For years, drug overdose deaths in the U.S. were seen as mostly an urban problem that hit blacks the hardest. Opioid abuse, which exploded in the 1990s and 2000s and included drugs like OxyContin, Vicodin and Percocet, has been worst among whites, often in rural places.
The Centers for Disease Control analysis found that the overdose death rate for blacks in 2010, the most recent year for which there was final data, was less than half the rate for whites. Asians and Hispanics had the lowest rates.
One surprising statistic found was the while younger women in their 20s and 30s tend to have the highest rates of opioid abuse, the overdose death rate was highest among women ages 45 to 54, a finding that surprised clinicians.
Findings indicate that at least some portion of the drugs may have been prescribed appropriately for pain, Dr. Nora Volkow, director of the National Institute on Drug Abuse, says.
If death rates were driven purely by abuse, then one would expect the death rates to be highest among younger women who are the biggest abusers.
C.D.C. Director Dr. Thomas R. Frieden said the problem had gone virtually unrecognized.
The study offered several theories for the increase. Women are more likely than men to be prescribed pain drugs, to abuse them chronically as well as get prescriptions for higher doses.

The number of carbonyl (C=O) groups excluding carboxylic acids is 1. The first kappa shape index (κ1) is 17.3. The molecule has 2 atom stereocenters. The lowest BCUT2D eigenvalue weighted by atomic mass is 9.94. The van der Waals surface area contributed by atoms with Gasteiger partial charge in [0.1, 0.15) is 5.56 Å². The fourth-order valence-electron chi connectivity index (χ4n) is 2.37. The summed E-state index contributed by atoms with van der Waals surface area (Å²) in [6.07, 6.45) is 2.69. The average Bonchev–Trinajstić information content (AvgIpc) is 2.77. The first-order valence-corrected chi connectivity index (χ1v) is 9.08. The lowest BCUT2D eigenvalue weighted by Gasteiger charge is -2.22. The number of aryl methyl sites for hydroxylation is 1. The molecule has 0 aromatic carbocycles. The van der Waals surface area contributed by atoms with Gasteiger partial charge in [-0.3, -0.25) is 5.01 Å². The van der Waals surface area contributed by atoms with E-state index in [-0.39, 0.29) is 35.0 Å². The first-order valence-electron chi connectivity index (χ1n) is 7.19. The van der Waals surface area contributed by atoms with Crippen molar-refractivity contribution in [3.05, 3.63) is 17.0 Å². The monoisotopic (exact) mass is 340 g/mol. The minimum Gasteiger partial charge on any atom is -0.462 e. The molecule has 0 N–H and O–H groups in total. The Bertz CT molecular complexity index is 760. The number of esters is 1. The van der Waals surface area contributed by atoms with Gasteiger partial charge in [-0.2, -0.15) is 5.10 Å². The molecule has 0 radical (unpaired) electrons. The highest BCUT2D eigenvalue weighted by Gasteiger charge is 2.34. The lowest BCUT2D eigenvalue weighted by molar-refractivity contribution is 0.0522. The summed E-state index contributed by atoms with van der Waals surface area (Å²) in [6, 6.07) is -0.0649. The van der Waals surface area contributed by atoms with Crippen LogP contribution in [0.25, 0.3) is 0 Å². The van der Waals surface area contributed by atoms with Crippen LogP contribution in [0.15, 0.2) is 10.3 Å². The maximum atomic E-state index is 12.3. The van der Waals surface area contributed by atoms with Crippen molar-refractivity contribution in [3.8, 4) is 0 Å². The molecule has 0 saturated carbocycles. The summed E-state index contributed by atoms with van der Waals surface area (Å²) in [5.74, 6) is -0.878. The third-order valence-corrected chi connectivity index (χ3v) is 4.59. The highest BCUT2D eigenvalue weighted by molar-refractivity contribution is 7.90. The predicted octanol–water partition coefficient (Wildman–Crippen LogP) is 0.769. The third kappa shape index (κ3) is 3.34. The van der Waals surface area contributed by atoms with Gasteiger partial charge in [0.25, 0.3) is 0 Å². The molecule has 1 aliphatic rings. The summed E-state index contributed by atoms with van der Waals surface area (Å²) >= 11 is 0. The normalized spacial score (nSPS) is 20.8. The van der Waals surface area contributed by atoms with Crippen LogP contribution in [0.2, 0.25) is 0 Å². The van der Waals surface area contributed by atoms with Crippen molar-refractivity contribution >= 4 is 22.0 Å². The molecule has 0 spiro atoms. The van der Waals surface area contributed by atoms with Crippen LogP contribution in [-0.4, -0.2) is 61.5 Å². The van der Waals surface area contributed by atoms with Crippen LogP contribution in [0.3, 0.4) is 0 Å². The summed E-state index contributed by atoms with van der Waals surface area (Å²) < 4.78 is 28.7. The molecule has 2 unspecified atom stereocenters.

The study’s authors hypothesized that it might be because the most common forms of chronic pain, like fibromyalgia, are more common in women. A woman typically also has less body mass than a man, making it easier to overdose.
In addition, women are also more likely to be given prescriptions of psychotherapeutic drugs, like antidepressants and anti-anxiety medications, Volkow says.
That is significant because people who overdose are much more likely to have been taking a combination of those drugs and pain medication.
NEW MEXICO POLICY MAKERS ASKING FOR MARIJUANA TO FIGHT THE OPIOID EPIDEMIC
NEW MEXICO HAS THE HIGHEST DRUG OVERDOSE DEATH RATE IN THE NATION FOR MAJORITY OF THE LAST TWO DECADES
The number of overdose deaths involving opiates and heroin has almost doubled around the country since the year 2000. In 2014, 547 New Mexicans died of a drug overdose. Drug overdoses killed more New Mexicans than firearms, motor vehicle crashes, and falls combined. This statistics have New Mexico policy makers asking for marijuana to fight the opioid epidemic.
Pain specialists, people recovering from addiction, community members, and drug policy reformers came together to call for the allowance of medical cannabis to treat addiction.
“I am trying to save my hometown and my state with something that works,” said Anita Briscoe, M.S., A.P.R.N.-B.C, “As a medical practitioner I’ve seen evidence over the years of medical cannabis working to help people stop or reduce opioid use. We have to make this option accessible to prevent needless deaths and patient suffering. Our communities are broken and in desperate need responsible solutions.”
In the midst of the opioid crisis, lawmakers have been trying to find an alternative solution that treats drug use as a public health issue. The laws and policies in New Mexico remain on criminalization of drug offenses, and deaths from opioid related drug overdoses have not fallen. Research has shown that medical marijuana is not only an effective pain treatment, and it can lower the amount of opioids people take.